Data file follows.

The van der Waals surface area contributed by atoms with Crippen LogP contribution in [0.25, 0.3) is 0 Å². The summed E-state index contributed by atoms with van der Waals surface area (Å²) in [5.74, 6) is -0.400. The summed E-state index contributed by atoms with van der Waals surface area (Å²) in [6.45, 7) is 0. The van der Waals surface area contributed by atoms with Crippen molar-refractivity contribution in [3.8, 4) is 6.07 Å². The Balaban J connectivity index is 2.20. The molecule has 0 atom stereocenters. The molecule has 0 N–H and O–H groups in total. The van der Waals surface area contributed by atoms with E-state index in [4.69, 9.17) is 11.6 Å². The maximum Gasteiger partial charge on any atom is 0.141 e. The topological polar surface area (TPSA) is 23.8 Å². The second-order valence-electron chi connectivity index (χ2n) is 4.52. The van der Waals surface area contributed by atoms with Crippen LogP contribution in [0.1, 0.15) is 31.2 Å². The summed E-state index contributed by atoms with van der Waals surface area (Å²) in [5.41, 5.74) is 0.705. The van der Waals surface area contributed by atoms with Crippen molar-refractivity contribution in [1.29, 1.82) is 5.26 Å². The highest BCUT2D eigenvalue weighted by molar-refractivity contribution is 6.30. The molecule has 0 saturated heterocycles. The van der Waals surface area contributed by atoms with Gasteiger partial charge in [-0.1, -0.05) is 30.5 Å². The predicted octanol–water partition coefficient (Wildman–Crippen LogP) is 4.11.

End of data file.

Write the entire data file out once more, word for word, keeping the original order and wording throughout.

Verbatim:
The van der Waals surface area contributed by atoms with Crippen LogP contribution in [0.25, 0.3) is 0 Å². The summed E-state index contributed by atoms with van der Waals surface area (Å²) in [5.74, 6) is -0.400. The summed E-state index contributed by atoms with van der Waals surface area (Å²) in [6.45, 7) is 0. The van der Waals surface area contributed by atoms with Crippen molar-refractivity contribution in [3.8, 4) is 6.07 Å². The Balaban J connectivity index is 2.20. The molecule has 0 atom stereocenters. The molecule has 0 N–H and O–H groups in total. The van der Waals surface area contributed by atoms with E-state index in [4.69, 9.17) is 11.6 Å². The maximum Gasteiger partial charge on any atom is 0.141 e. The topological polar surface area (TPSA) is 23.8 Å². The second-order valence-electron chi connectivity index (χ2n) is 4.52. The van der Waals surface area contributed by atoms with Crippen LogP contribution in [0.1, 0.15) is 31.2 Å². The summed E-state index contributed by atoms with van der Waals surface area (Å²) in [5.41, 5.74) is 0.705. The van der Waals surface area contributed by atoms with Crippen molar-refractivity contribution in [1.29, 1.82) is 5.26 Å². The highest BCUT2D eigenvalue weighted by molar-refractivity contribution is 6.30. The molecule has 0 saturated heterocycles. The van der Waals surface area contributed by atoms with Gasteiger partial charge in [-0.1, -0.05) is 30.5 Å². The predicted octanol–water partition coefficient (Wildman–Crippen LogP) is 4.11.